Summary: Praying Receptively means praying with the awareness that God gets the deciding vote.
Good morning! Please open your Bibles to Acts 13. We are going to wrap up our series on prayer this morning. Just as a reminder of where we’ve been, here’s a quick review:
Week One: Pray Expectantly: Believe something will happen.
Week Two: Pray Persistently: Pray until something happens.
Week Three: Pray Persuasively: Believe prayer affects what happens.
And if we stopped here, then you might be left with the idea that the point of prayer is to communicate our requests to God. We’ve talked about how some of those are selfish requests that God is not going to answer. We’ve also talked about how those might be things that will bring glory and honor to God, and how we can have faith that God not only hears those prayers, but that He acts on them. Still, everything we’ve talked about so far has been about making our requests known to God.
So today, I want to look at prayer from God’s perspective. We need to understand that prayer isn’t just us talking to God. It’s God talking to us as well. And prayer is so much more than us letting God know what we desire. It is God letting us know what He desires. So more important than praying expectantly, or praying persistently or praying persuasively, there is Pray Receptively: God gets the deciding vote in what happens.
We are going to look at a lot of Scripture this morning, but I want us to start off with just two verses from the book of Acts. If you are new to Bible study, then let me give you a little orientation here. Acts tells the story of what happened in the decades immediately following the resurrection of Jesus. It was written by Luke, the same guy that wrote the gospel of Luke. Acts 13 records what happened as a result of a prayer meeting at the church in the city of Antioch. Let’s stand in honor of the reading of God’s Word:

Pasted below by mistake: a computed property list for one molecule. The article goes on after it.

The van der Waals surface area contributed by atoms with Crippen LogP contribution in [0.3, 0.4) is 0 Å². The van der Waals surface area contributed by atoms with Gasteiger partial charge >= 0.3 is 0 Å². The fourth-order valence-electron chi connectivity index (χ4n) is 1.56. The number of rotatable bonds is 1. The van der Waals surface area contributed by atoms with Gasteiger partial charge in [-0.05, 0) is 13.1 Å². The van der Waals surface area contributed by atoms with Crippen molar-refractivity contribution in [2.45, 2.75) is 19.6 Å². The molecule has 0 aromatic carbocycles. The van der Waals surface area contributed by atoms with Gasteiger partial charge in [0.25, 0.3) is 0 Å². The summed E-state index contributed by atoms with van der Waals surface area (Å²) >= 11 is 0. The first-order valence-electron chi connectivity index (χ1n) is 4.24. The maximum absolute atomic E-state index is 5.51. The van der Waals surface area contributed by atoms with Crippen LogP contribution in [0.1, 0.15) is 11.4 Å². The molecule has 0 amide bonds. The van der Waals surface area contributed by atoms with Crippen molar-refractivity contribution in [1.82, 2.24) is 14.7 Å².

Now there were in the church at Antioch prophets and teachers, Barnabas, Simeon who was called Niger, Lucius of Cyrene, Manaen a lifelong friend of Herod the tetrarch, and Saul. While they were worshiping the Lord and fasting, the Holy Spirit said, “Set apart for me Barnabas and Saul for the work to which I have called them.” Then after fasting and praying they laid their hands on them and sent them off.
Here we see Paul and Barnabas being commissioned for Paul’s first missionary journey. The church at Antioch, which is in Modern day South Central Turkey, was the third largest city of the Roman empire. Acts 11:26 tells us that Paul and Barnabas spent a year there. This was the city where believers were first called Christians.
So now, in Acts 13, we are at the end of Paul and Barnabas’ time in Antioch. Let me ask you a question: can you tell from verses 1-2 what, specifically, the church was praying for? You can’t. The text says who was there: It lists the prophets and teachers who were gathered. Paul (still called Saul here) and Barnabas; a black man named Simeon, a man from Cyrene named Lucius, who may have been a non-Jewish convert. A guy named Manean who had some pretty powerful political connections. So it was a multi-ethnic, multi-cultural, socio-economically diverse gathering.
The text also says what they were doing: They were worshiping and fasting. Which is pretty remarkable when you think about it. We don’t often see a lot of ethnic and cultural diversity in our worship gatherings. We mostly have one skin color, one language, and one nationality represented in our churches. And I have to wonder if we don’t experience the moving of the Holy Spirit as much in the modern American church because we don’t look much like the church in the book of Acts. When you have a group get together and the only thing they have in common is Jesus, maybe its more likely that Jesus is what is emphasized.
Scripture also says they were fasting. In fact, it says it twice. They were worshiping and fasting when the Holy Spirit gave them instructions, and then they fasted and prayed some more. This is also really different. Here in the south, when Baptists get together, we eat. Apparently in Antioch, the believers got together to not eat!
So we know who was there, and we know what they were doing. But we still don’t know what they prayed for. And I think that may be the point. Literally all we know about this gathering is that they were worshiping and fasting. And it was in the midst of this that the Holy Spirit said, “Set apart for me Barnabas and Saul for the work to which I have called them.